Motherboard Forums


Reply
Thread Tools Display Modes

AMD Sempron Socket A -- overheat protection?

 
 
larry moe 'n curly
Guest
Posts: n/a
 
      06-13-2005, 07:30 PM
I recently bought an AMD Sempron 3000+ (Socket A, Barton core, 512K L2
cache) with PC Chips M825g mobo and noticed that this mobo's BIOS
doesn't have a setting for enabling any CPU overheat protection
shutdown.

1. Does the PC Chips M825g mobo have built-in CPU overheat protection?

2. Does the Socket A Sempron 3000+ have built-in CPU overheat
protection as the Athlon64 CPUs do?

I realize that I can use MBM5 to shut down the computer in case it
overheats, but I prefer protection that works even if Windows locks up.
On my Duron CPU computer I have a hardware device to shut off the
computer when the CPU gets too hot.

 
Reply With Quote
 
 
 
 
kony
Guest
Posts: n/a
 
      06-14-2005, 12:27 AM
On 13 Jun 2005 12:30:22 -0700, "larry moe 'n curly"
<(E-Mail Removed)> wrote:

>I recently bought an AMD Sempron 3000+ (Socket A, Barton core, 512K L2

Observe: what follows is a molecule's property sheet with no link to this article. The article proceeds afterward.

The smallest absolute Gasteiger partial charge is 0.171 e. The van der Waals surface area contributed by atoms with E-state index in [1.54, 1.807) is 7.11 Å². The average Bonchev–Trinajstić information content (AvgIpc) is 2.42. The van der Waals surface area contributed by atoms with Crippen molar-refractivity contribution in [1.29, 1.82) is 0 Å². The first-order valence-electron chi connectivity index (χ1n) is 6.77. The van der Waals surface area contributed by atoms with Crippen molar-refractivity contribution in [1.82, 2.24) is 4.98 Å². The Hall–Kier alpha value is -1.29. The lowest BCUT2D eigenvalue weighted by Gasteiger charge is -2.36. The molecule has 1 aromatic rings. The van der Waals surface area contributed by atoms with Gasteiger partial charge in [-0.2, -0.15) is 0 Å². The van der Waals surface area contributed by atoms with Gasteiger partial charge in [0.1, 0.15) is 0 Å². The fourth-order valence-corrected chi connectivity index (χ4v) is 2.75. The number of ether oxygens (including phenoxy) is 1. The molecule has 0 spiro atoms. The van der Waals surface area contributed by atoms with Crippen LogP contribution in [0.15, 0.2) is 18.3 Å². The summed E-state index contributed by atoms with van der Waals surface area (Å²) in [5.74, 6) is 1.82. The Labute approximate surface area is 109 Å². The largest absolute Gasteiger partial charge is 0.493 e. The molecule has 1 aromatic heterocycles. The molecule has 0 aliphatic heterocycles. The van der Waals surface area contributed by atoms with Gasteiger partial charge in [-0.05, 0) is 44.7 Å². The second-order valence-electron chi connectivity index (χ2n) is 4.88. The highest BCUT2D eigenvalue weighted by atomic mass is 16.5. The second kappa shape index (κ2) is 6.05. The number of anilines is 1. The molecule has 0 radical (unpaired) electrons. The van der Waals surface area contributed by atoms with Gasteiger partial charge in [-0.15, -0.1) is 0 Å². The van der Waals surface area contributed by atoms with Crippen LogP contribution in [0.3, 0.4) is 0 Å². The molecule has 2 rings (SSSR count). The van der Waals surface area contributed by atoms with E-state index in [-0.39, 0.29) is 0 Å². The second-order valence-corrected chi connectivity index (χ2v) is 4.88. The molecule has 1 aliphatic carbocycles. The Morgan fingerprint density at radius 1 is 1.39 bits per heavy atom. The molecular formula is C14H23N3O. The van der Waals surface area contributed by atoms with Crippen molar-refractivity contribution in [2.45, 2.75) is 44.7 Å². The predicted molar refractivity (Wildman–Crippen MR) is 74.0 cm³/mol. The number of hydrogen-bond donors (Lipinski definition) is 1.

>cache) with PC Chips M825g mobo and noticed that this mobo's BIOS
>doesn't have a setting for enabling any CPU overheat protection
>shutdown.
>
>1. Does the PC Chips M825g mobo have built-in CPU overheat protection?


It's supposed to, as are all boards adhering to AMD's spec
for Socket A after (a certain point in time, about 3 years
ago, IIRC). I can't confirm that it does though, and
suggest you look again at the bios pages and motherboard
manual.


>
>2. Does the Socket A Sempron 3000+ have built-in CPU overheat
>protection as the Athlon64 CPUs do?


No, it has a thermal diode to take temp readings, that is
all. The actual shutdown mechanism (threshold) is then
left with user options and implemented by the motherboard.



>
>I realize that I can use MBM5 to shut down the computer in case it
>overheats, but I prefer protection that works even if Windows locks up.
> On my Duron CPU computer I have a hardware device to shut off the
>computer when the CPU gets too hot.


I would be more concerned about proper cooling subsystem
design and good fan selection. It is rare for good, low RPM
fans to die. Don't use cheap, off-brand (meaning anything
not bearing a _fan_ manufacturer's label, not a 3rd party
label like Coolermaster or Antec or ???. While those two
and others do sell some products with decent fans, you don't